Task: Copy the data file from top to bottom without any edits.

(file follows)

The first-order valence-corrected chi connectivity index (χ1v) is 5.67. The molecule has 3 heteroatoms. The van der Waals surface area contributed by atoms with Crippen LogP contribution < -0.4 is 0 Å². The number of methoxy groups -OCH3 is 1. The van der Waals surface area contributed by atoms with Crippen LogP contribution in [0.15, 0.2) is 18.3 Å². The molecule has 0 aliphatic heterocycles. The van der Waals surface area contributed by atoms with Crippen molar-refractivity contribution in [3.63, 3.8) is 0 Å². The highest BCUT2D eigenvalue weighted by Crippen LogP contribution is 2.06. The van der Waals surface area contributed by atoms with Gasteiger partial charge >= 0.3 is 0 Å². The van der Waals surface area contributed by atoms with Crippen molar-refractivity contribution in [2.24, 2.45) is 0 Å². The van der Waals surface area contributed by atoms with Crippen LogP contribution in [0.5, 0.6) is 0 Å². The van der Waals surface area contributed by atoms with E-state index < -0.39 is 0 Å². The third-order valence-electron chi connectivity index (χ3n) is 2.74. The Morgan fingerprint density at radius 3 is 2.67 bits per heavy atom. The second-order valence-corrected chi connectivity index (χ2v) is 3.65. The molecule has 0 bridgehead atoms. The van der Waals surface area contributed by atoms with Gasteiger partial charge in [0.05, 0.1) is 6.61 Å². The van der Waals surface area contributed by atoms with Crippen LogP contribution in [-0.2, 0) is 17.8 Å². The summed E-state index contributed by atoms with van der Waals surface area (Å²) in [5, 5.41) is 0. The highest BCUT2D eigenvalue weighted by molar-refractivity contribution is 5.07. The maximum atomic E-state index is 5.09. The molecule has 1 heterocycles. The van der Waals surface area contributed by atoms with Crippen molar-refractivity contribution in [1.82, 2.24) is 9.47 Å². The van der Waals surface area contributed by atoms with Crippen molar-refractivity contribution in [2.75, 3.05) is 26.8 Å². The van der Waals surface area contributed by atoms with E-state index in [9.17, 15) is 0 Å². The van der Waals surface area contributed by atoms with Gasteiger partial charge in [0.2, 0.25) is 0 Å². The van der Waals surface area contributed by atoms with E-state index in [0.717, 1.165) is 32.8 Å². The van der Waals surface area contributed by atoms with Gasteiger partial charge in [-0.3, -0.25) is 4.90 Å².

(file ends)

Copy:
The first-order valence-corrected chi connectivity index (χ1v) is 5.67. The molecule has 3 heteroatoms. The van der Waals surface area contributed by atoms with Crippen LogP contribution < -0.4 is 0 Å². The number of methoxy groups -OCH3 is 1. The van der Waals surface area contributed by atoms with Crippen LogP contribution in [0.15, 0.2) is 18.3 Å². The molecule has 0 aliphatic heterocycles. The van der Waals surface area contributed by atoms with Crippen molar-refractivity contribution in [3.63, 3.8) is 0 Å². The highest BCUT2D eigenvalue weighted by Crippen LogP contribution is 2.06. The van der Waals surface area contributed by atoms with Gasteiger partial charge >= 0.3 is 0 Å². The van der Waals surface area contributed by atoms with Crippen molar-refractivity contribution in [2.24, 2.45) is 0 Å². The van der Waals surface area contributed by atoms with Crippen LogP contribution in [0.5, 0.6) is 0 Å². The van der Waals surface area contributed by atoms with E-state index < -0.39 is 0 Å². The third-order valence-electron chi connectivity index (χ3n) is 2.74. The Morgan fingerprint density at radius 3 is 2.67 bits per heavy atom. The second-order valence-corrected chi connectivity index (χ2v) is 3.65. The molecule has 0 bridgehead atoms. The van der Waals surface area contributed by atoms with Gasteiger partial charge in [0.05, 0.1) is 6.61 Å². The van der Waals surface area contributed by atoms with Crippen LogP contribution in [-0.2, 0) is 17.8 Å². The summed E-state index contributed by atoms with van der Waals surface area (Å²) in [5, 5.41) is 0. The highest BCUT2D eigenvalue weighted by molar-refractivity contribution is 5.07. The maximum atomic E-state index is 5.09. The molecule has 1 heterocycles. The van der Waals surface area contributed by atoms with Crippen molar-refractivity contribution in [1.82, 2.24) is 9.47 Å². The van der Waals surface area contributed by atoms with Crippen molar-refractivity contribution in [2.75, 3.05) is 26.8 Å². The van der Waals surface area contributed by atoms with E-state index in [9.17, 15) is 0 Å². The van der Waals surface area contributed by atoms with Gasteiger partial charge in [0.2, 0.25) is 0 Å². The van der Waals surface area contributed by atoms with E-state index in [0.717, 1.165) is 32.8 Å². The van der Waals surface area contributed by atoms with Gasteiger partial charge in [-0.3, -0.25) is 4.90 Å².